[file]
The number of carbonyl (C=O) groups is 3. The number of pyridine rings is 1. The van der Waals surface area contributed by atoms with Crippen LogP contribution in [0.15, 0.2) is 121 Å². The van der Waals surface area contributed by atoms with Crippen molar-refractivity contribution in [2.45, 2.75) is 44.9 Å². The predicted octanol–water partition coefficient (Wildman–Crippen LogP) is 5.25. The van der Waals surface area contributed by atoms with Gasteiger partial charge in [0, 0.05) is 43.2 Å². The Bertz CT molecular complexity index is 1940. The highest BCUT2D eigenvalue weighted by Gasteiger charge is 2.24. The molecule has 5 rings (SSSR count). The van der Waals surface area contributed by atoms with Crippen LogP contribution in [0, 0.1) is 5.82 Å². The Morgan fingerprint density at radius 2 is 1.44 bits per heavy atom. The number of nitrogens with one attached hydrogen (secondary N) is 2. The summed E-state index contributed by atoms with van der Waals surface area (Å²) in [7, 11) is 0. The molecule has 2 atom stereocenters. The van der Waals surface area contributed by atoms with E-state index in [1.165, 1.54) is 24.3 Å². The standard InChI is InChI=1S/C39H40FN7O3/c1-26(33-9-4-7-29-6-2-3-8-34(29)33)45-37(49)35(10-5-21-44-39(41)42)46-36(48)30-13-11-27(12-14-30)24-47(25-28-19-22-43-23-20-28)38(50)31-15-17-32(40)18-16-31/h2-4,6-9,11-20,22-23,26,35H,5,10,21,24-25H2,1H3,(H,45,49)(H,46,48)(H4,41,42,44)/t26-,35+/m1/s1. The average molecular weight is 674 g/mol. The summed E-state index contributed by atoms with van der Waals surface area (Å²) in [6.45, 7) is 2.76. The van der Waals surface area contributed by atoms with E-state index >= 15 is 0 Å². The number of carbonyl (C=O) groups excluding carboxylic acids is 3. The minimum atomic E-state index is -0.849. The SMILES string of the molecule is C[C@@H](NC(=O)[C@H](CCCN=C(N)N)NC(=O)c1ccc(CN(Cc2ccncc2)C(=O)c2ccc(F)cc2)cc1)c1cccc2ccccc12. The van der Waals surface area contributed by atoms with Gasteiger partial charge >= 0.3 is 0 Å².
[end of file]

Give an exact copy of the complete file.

The number of carbonyl (C=O) groups is 3. The number of pyridine rings is 1. The van der Waals surface area contributed by atoms with Crippen LogP contribution in [0.15, 0.2) is 121 Å². The van der Waals surface area contributed by atoms with Crippen molar-refractivity contribution in [2.45, 2.75) is 44.9 Å². The predicted octanol–water partition coefficient (Wildman–Crippen LogP) is 5.25. The van der Waals surface area contributed by atoms with Gasteiger partial charge in [0, 0.05) is 43.2 Å². The Bertz CT molecular complexity index is 1940. The highest BCUT2D eigenvalue weighted by Gasteiger charge is 2.24. The molecule has 5 rings (SSSR count). The van der Waals surface area contributed by atoms with Crippen LogP contribution in [0, 0.1) is 5.82 Å². The Morgan fingerprint density at radius 2 is 1.44 bits per heavy atom. The number of nitrogens with one attached hydrogen (secondary N) is 2. The summed E-state index contributed by atoms with van der Waals surface area (Å²) in [7, 11) is 0. The molecule has 2 atom stereocenters. The van der Waals surface area contributed by atoms with E-state index in [1.165, 1.54) is 24.3 Å². The standard InChI is InChI=1S/C39H40FN7O3/c1-26(33-9-4-7-29-6-2-3-8-34(29)33)45-37(49)35(10-5-21-44-39(41)42)46-36(48)30-13-11-27(12-14-30)24-47(25-28-19-22-43-23-20-28)38(50)31-15-17-32(40)18-16-31/h2-4,6-9,11-20,22-23,26,35H,5,10,21,24-25H2,1H3,(H,45,49)(H,46,48)(H4,41,42,44)/t26-,35+/m1/s1. The average molecular weight is 674 g/mol. The summed E-state index contributed by atoms with van der Waals surface area (Å²) in [6.45, 7) is 2.76. The van der Waals surface area contributed by atoms with E-state index >= 15 is 0 Å². The number of carbonyl (C=O) groups excluding carboxylic acids is 3. The minimum atomic E-state index is -0.849. The SMILES string of the molecule is C[C@@H](NC(=O)[C@H](CCCN=C(N)N)NC(=O)c1ccc(CN(Cc2ccncc2)C(=O)c2ccc(F)cc2)cc1)c1cccc2ccccc12. The van der Waals surface area contributed by atoms with Gasteiger partial charge >= 0.3 is 0 Å².